It’s not been a good couple of years for macro forecasters in general. First, they said inflation would be transitory, but it persisted longer than most people anticipated (including the Fed). The other big call was for a recession in 2023, which obviously hasn’t panned out. Granted, the year is not done yet, but safe to say a recession is highly unlikely in the next 3-6 months thanks to renewed economic momentum. Though don’t be surprised if a lot of 2024 outlooks are similar to 2023 outlooks, with predictions of a recession. The Carson Investment Research Team went the other way in 2023, and without giving too much away, we’re still in the camp that a recession is unlikely any time soon.
The puzzle for a lot of economists’ is why the Fed’s aggressive rate hikes haven’t caused a recession. What’s really held up the economy is consumer spending. The traditional models say that if the Fed raises rates, companies will pull back hiring, and the unemployment rate will increase. And that’s going to pull down spending – beyond workers who are laid off and no longer have regular incomes, workers who have steady jobs become more fearful of losing them and decrease spending (dampened “animal spirits”).
Obviously, none of that has happened. Consumers continue to spend, and since one person’s spending is another person’s income, businesses continue to hire to meet higher demand, which in turn leads to more income across the economy, and more spending.
The big question then is why households haven’t really been fearful and pulled back spending, despite all the headlines of an impending recession. Simple answer: they’re worth a lot more now and feel less need to save.
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The Federal Reserve just released their triennial “Survey of Consumer Finances” (SCF) last week, which is the gold standard of data related to Americans’ financial condition. After adjusting for inflation, median net worth jumped by 37% between 2019 and 2022. Median “real” net worth (removing gains just from inflation) rose from $141,000 in 2019 to $193,000 in 2022. This is the largest 3-year increase since the survey began in 1989 and stands in sharp contrast to the 2007-2019 period when net worth fell 18%. No wonder that household savings rose during the last decade, which put a limit on economic growth. In fact, the 2019-2022 increase is actually larger than what we saw during the 12 years from 1989 to 2001, amid an economic boom.
Here’s another statistic which shows how this economy is different from the one we experienced over the last decade. Families in the lowest quartile of wealth, saw median real net worth jump 864% between 2019 and 2022, whereas the wealthiest 10% of families saw relative gains of 26%. This is not to say there’s a big shift in inequality, because the actual numbers show median real net worth for the bottom quartile rose from $400 in 2019 to $3,500 in 2022. Still, that’s a welcome change from the 81% decline we saw between 2007 and 2019.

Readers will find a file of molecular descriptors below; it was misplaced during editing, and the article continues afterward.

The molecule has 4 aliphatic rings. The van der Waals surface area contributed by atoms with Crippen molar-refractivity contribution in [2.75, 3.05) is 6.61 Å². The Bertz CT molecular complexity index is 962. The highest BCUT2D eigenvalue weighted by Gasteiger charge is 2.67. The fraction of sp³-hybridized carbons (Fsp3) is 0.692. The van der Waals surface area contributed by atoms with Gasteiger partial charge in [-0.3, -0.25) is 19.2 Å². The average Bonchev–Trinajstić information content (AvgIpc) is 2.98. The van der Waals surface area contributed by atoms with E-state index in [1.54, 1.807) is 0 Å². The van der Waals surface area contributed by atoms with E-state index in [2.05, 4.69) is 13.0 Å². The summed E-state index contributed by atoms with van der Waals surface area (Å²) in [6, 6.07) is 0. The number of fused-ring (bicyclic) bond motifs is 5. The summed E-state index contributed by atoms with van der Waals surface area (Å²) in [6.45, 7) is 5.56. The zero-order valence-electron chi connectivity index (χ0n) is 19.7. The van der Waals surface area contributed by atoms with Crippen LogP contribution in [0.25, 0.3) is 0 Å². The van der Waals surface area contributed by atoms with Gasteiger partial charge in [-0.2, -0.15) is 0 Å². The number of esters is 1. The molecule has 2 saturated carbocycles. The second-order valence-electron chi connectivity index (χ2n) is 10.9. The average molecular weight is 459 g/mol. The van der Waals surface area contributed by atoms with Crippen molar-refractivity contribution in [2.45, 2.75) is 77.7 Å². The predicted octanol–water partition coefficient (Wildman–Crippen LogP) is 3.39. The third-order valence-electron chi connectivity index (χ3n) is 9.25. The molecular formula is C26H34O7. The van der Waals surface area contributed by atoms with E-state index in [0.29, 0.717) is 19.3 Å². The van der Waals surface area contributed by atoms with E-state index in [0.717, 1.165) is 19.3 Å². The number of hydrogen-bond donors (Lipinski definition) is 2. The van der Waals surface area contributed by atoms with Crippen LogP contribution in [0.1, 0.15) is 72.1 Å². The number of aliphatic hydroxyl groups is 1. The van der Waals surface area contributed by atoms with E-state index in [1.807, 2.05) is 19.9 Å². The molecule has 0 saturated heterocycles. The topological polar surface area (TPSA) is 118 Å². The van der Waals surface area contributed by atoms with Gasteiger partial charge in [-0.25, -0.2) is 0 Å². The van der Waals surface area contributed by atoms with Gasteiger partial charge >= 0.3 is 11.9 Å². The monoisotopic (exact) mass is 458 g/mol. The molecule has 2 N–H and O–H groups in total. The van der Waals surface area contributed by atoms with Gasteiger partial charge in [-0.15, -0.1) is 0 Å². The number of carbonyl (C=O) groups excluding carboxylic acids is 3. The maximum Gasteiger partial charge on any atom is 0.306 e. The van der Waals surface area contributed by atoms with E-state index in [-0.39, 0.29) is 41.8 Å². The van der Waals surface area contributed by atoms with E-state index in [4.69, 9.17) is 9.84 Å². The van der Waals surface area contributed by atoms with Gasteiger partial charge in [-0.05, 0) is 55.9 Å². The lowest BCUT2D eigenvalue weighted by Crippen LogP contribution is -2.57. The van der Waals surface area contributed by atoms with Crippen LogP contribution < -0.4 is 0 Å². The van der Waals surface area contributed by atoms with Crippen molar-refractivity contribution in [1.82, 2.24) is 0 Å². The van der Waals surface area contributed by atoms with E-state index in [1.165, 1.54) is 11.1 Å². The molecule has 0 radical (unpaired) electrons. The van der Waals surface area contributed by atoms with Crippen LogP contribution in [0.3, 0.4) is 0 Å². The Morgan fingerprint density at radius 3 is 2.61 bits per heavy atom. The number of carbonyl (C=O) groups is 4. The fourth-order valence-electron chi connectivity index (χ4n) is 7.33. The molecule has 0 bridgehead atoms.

Another Big Source of Net Worth Gains: Rising Home Prices
For families that owned a home, the median net housing value, i.e. the value of a home minus home-secured debt, rose from $139,100 in 2019 to $201,000 in 2022 – a 45% increase. That was because home values increased significantly even as housing debt was flat.
Now, only about 8% of households in the lowest quartile of wealth own homes. But that jumps to 70% for households in the 25th – 50th percentile, and above 90% for households in the top half of the wealth distribution. Households in the middle of the distribution, between the 25th and 90th percentile of wealth, are responsible for the majority of consumer spending in the economy. As you can see below, this group of families saw their home values increase significantly (the chart below adjusts for inflation).
American Households Are Less Financially Fragile
The share of households with credit card balances was stable at around 45%, while the median value of card balances was unchanged at $2,700. Beyond this, the SCF also gives us various measures of financial fragility, and all of them have fallen below pre-pandemic levels.
- The leverage ratio is debt as a percent of total assets (aggregate across all families with debt). This is now at 10.7%, down from 12.6% in 2019. That is the lowest in the history of this survey
- The median ratio of debt payments to family income across all families fell to 13.4% from 15.3% in 2019. This measure is also the lowest in the history of the survey
- The percent of debtors with debt-to-income ratio greater than 40% has also fallen from 9.7% to 8.4%, another all-time survey low.
All in all, the survey data explains why consumption has remained strong: household balance sheets are strong, which is why they’ve continued to spend and not save as much as they did before the pandemic. The last decade was a period when households were trying to recover from a massive housing crash and financial market crisis that crushed asset values. That’s not where we are today. Of course, this data is now dated but inflation has pulled back over the past year, and inflation-adjusted incomes have continued to rise. So, the overall picture of household balance sheets is unlikely to have deteriorated much since this data was collected, which is why we believe that the economy can remain resilient despite higher interest rates, and avoid a recession.